Former LCD Soundsystem frontman James Murphy kept busy during the US Open by using an algorithm he devised to create 14 experimental music pieces by “remixing” the tournament matches themselves. He made the pieces, which sound like free-form synthesizer video-game jams with rhythms and bleeps volleying around like tennis balls, in real time on the US Open website. The original songs, cataloged by date and the players in a match, are still available to stream – with visual annotations of when a player scored and when rounds ended – on the tennis tournament’s website. Now his remixes are beginning to surface on SoundCloud.
Murphy has catalogued his recordings by match number and round, though it will require some digging to find out which tennis players played what game. Many of the remixes are explained as shorter versions of the tracks Murphy made.
Match 104, though, got a more in-depth description, likely because it’s credited as one of Murphy’s favorite matches. “When this match began, it could have been either player’s game,” it reads. “And like the match that inspired it, this track opens with beats that are balanced – intense but equal, just like the players – with no instrument clearly taking the lead. The music pulses steadily until the last half of the track, when the instruments start to break form as one player falls behind, and the other takes the lead. The track ends with a soft, high-pitched whistle that ushers the defeated player off the court.” It does not say who the players are.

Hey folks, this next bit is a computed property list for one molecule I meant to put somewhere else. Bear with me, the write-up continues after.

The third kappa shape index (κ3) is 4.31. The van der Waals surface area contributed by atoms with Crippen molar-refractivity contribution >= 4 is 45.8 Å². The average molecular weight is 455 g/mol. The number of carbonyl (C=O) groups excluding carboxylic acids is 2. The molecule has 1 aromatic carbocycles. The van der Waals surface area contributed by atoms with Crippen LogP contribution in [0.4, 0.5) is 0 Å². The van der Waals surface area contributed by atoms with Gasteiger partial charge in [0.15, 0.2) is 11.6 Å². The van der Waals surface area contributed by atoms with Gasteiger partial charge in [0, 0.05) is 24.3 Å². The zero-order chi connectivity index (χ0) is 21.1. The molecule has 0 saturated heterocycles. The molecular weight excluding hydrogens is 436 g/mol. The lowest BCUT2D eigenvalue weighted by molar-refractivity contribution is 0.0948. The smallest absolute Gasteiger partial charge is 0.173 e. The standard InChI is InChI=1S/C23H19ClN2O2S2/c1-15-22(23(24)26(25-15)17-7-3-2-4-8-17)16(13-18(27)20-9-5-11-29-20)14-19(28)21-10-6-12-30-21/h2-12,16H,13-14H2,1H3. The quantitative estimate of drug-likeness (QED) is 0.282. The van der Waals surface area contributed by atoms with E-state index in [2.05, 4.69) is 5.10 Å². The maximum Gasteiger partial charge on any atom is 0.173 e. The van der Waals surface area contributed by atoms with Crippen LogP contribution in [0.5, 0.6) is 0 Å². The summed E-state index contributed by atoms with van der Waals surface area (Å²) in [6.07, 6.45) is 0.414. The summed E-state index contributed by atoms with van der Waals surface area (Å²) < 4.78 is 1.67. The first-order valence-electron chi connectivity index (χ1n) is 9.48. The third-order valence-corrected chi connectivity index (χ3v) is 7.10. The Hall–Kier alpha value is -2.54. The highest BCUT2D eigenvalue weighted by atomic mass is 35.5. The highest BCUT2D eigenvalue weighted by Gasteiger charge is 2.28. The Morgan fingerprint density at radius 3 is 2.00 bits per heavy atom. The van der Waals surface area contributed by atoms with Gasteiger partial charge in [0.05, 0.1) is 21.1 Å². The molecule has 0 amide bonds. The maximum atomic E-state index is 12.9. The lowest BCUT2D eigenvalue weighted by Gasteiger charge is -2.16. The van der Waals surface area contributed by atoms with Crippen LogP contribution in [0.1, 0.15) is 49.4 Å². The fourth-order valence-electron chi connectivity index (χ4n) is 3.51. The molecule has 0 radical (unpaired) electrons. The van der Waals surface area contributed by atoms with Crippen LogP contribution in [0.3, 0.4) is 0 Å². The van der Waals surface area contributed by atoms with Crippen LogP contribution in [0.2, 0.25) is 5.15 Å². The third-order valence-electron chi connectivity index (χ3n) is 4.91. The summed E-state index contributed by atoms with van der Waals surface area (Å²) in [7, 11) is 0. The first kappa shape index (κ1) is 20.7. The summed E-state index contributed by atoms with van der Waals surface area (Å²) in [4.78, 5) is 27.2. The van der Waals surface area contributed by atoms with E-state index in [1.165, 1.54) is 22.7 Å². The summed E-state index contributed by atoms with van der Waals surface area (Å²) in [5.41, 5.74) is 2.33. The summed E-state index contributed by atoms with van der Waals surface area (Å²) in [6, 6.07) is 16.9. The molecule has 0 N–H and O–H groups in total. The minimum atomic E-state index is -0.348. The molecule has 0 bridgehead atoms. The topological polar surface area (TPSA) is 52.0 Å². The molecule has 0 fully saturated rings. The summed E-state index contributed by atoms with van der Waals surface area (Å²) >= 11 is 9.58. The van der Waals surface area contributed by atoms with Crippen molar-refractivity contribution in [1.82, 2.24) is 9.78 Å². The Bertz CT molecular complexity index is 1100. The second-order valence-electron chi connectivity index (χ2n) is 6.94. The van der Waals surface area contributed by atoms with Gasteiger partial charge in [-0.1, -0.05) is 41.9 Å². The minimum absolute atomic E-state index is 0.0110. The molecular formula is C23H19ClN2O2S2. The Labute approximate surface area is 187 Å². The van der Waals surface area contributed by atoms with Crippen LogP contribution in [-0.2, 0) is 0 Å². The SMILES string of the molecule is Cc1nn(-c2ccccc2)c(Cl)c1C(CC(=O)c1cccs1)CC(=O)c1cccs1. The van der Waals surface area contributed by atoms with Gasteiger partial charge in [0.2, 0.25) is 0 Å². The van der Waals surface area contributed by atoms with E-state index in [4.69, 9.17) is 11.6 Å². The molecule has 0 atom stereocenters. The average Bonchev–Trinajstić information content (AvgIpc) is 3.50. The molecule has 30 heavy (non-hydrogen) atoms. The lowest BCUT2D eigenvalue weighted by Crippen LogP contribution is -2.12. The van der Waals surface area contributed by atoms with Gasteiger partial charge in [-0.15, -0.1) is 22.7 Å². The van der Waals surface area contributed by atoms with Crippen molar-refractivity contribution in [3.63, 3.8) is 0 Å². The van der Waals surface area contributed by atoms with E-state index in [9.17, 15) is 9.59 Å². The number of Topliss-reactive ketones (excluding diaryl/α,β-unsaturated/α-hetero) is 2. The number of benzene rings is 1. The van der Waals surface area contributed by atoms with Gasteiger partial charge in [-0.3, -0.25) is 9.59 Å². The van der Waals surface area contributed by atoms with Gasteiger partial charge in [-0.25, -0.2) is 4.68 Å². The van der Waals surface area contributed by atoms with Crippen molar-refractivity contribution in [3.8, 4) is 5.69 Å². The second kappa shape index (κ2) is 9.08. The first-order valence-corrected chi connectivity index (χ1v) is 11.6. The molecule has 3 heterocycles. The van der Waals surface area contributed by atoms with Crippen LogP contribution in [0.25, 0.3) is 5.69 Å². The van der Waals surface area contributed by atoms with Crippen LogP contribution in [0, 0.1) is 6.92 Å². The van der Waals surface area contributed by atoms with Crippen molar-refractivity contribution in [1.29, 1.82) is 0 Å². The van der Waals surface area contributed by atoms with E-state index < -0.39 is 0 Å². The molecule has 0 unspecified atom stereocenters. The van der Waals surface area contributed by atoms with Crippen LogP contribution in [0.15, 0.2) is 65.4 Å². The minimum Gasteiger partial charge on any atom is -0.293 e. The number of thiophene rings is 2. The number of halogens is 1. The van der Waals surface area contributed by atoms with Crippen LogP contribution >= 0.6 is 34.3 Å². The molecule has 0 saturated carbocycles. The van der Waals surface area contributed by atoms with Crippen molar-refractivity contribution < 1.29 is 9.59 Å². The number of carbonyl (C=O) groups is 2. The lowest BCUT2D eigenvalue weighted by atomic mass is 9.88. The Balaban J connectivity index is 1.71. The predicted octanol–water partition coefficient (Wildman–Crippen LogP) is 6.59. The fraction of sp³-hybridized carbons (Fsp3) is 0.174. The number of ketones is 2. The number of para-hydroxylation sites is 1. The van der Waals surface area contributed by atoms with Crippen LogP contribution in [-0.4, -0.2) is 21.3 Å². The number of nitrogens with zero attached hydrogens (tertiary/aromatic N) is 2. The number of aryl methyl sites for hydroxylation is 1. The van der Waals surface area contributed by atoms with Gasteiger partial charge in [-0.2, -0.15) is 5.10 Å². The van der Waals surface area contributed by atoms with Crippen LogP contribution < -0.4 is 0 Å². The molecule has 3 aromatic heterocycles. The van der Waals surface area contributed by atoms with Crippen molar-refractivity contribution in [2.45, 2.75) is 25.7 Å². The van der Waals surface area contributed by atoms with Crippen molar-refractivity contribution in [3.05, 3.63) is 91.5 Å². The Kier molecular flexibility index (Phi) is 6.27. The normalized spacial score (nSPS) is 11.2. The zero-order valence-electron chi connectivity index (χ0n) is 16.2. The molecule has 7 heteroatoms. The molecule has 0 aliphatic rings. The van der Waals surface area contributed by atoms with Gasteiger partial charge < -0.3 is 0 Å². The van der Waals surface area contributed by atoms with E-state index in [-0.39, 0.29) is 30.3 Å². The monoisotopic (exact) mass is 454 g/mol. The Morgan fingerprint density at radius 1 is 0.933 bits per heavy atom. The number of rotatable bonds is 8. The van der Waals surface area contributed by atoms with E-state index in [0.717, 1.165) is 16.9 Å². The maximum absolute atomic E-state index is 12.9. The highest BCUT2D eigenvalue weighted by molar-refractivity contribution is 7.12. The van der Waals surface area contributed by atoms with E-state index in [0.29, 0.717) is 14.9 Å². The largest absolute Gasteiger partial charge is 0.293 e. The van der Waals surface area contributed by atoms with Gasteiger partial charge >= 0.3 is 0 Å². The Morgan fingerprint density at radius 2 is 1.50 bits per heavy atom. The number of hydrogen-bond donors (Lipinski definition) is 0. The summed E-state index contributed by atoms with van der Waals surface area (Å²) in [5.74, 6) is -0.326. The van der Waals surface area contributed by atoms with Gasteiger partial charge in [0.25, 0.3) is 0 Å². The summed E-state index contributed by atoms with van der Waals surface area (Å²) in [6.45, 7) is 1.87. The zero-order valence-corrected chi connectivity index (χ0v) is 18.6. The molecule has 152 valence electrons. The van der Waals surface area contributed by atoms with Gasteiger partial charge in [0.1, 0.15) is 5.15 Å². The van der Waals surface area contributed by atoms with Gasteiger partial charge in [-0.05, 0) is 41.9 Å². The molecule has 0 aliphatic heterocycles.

Similarly, Match 4 got a lengthier, dynamic description but no mention of who played. “When a young player beats a top-seeded player, like in this match from August 25th, it’s bound to make some noise,” it reads. “And in this case, that noise is glorious: a series of simple, almost sweet opening notes that slowly transform into unexpectedly intense, mature sounds. Beats bubble up from out of nowhere, swiftly take over and set the track in an uncompromising new direction.”
Although Murphy’s US Open project spotlights a different approach, it harkens back to his idea to make New York City subways more musical. With his “Subway Symphony” plan, which has not been approved by the MTA, turnstiles would create melodies when people swiped their MetroCards and, when several people swiped at once, harmonies with one another. “If it doesn’t happen I’ll be broken-hearted,” Murphy said of the project.